Ireland have qualified for the quarter-finals as expected after their 47-5 win over Samoa on Saturday.
After a shock defeat against Japan, most Irish people and especially the players will be glad to put the pool stages behind them.
The expectation of reaching a quarter-final and the fact that we are still unsure about how much this squad can achieve made the last few weeks feel like they were dragging along, but our fate is now known and it is all about trying to get the relevant information to the players to prepare for what is sure to be their biggest task to date as rugby players.
Ireland will have reasons to be confident, following their win over the weekend.
They had to battle through adversity for more than 50 minutes following Bundee Aki's red card for a high tackle. There can be no complaints from Ireland’s point of view regarding the colour of the card but they have been doing their best and will continue to do so to free Aki to play against the All Blacks next week.
Despite playing with 14 men, Ireland only looked uncomfortable for a few minutes after the incident when Samoa upped the pace of the game with quick lineouts and a few zig-zagging runs from Tim Nanai Williams.
Other than that, Ireland were in full control, which I’m sure is the way they set out to win the game.
They were helped by some very poor discipline from the tournament’s least disciplined team.
Samoa received two separate yellow cards and gave away numerous penalties that let Ireland off the hook and gifted them entries into the Samoan half of the pitch, a few of which resulted in Irish scores.
Samoa conceded 17 penalties in total throughout the game, six of these were in the opposition half, which would suggest that they weren’t pressure penalties.
Ireland only conceded five penalties throughout the whole game which is expected of tier one teams if they are to go on to win tight matches.
Some of the Samoan penalties could be put down to the fact that they were well beaten and the pressure would have told at various times throughout the game but it can’t explain all of them. What comes first, pressure resulting in a poor penalty count or a poor penalty count resulting in pressure and a bad loss?
Ireland didn’t play a very expansive game. After trying to do so in their defeat against Japan, it looks like they have very much gone back to basics and to a style of rugby that suits them. They like to know where the next ruck is going to be and who will be cleaning it so that others get guaranteed ball to attack with.
This squeezes the other team and starves them of possession until they make a defensive error or until they retreat far enough for Ireland to capitalise and take some scores.
To be fair to Ireland, there was a bit of spark at times, with multiple offloads before they controlled the possession a bit more, but there were also a few loose moments.
One of these was a loose pass from a rusty Robbie Henshaw in the build-up to Bundee Aki’s high tackle.
Two other standout loose moments were before Stockdale was hit high for Lam’s yellow card early on in the game.
James Ryan had overrun a Conor Murray pass and if it weren’t for the earlier high shot, Ireland would have been defending a cheap scrum situation on their own 22m line.
Another was when Henshaw was hit early following a messy wraparound play that they normally execute so clinically.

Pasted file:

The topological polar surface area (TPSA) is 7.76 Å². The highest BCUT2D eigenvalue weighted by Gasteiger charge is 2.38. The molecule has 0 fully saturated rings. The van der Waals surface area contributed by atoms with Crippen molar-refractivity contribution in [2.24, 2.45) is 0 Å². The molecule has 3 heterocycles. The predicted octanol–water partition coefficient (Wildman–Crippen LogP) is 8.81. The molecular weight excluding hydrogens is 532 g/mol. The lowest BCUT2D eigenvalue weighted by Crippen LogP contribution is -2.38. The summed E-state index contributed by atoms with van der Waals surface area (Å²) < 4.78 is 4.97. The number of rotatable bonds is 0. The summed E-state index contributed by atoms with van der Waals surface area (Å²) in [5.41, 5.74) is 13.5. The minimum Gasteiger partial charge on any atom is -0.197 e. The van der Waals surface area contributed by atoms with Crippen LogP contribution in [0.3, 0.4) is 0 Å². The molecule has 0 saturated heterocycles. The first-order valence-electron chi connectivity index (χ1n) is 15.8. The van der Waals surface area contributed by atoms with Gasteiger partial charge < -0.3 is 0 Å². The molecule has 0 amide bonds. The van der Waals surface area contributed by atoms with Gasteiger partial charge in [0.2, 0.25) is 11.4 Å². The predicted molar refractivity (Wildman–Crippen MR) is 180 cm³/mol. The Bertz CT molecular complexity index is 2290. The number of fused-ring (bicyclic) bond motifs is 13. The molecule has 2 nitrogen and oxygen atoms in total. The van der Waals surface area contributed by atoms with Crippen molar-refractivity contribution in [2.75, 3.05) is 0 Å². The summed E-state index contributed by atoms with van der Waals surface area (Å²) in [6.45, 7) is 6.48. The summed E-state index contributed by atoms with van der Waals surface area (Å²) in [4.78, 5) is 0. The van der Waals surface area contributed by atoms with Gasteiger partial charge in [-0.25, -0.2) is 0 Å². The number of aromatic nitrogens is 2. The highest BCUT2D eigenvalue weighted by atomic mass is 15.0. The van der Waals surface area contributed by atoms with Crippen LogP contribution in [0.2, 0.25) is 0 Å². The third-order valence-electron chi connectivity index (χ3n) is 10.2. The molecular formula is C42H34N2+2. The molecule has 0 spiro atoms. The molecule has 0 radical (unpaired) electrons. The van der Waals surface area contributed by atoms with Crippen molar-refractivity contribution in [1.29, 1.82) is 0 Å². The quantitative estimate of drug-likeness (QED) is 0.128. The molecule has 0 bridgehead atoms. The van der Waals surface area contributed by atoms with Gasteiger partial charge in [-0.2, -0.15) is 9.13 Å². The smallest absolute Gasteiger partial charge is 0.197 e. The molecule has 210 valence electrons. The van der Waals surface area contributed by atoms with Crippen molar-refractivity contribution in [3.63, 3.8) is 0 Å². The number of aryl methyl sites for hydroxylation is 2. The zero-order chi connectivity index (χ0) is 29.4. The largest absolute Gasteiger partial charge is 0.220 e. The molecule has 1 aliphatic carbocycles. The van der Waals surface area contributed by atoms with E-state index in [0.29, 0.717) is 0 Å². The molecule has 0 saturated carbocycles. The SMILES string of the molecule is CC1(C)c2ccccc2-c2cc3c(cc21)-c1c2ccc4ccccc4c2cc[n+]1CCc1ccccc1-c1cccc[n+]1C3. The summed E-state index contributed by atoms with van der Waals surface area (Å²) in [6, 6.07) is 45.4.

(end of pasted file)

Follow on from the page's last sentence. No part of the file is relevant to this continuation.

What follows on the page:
It seems like Ireland aren’t as comfortable going wide at the moment, which is fine when you’re playing against tier two nations, but it might not be enough to see them progress past the quarter-final stage.
One of the biggest positives to come from the game was that the half-back pairing were back to their influential best.
Murray’s kicking game transferred pressure and earned Ireland a lot of territory. Sexton was on the end of two tries and looked very comfortable to be back running the show. If Ireland are to build on this momentum, these two guys are key to their success and will need to be back to their world class levels to help the team along.
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Larmour paid Joe Schmidt back after trusting him over Andrew Conway, with a player of the match performance.
Unfortunately, I still don’t think it’s going to earn him a starting place over Rob Kearney because Kearney has been vital to Ireland in many of their biggest Test wins in recent times.
It could earn Larmour a spot on the bench next week at the expense of Conway, despite Conway crossing for a try in the second half of Saturday’s match.
Furlong had an abrasive performance, Peter O’ Mahony came on for a textbook turnover at a critical time and Ireland’s injury concerns in Carbery and Henshaw got through their own game time without any known complications.
All in all, the sum of all the parts are adding up quite nicely for Ireland, facing into an intense week ahead.
I still think we don’t know what is to come from Ireland.
Big-game momentum certainly isn’t on their side, but they have created something after dispatching their last two below-par opponents.
After Scotland’s performance against Japan the Irish defeat is making a lot more sense. It’s hard to pin point how Japan do so much damage but their attacking breakdown and ability to complete the basics with ease offer some answers to the conundrum. Ireland were the first team to be caught by them so the defeat was amplified. In saying that, New Zealand have been playing like that for as long as we can remember, so it won’t get any easier next weekend.
It’s going to be a big week for Joe Schmidt and his team if they are to go further than any other Irish team in this competition.
It’s definitely an uphill task, but the confidence is growing slowly, and we’ll wait and see how the coming week plays out.
Follow Ireland v New Zealand on Saturday 19 October (kick-off 11.15am) via the live blog on RTÉ.ie/Sport and the News Now App, watch live on RTÉ2 or listen to live match commentary on RTÉ Radio 1.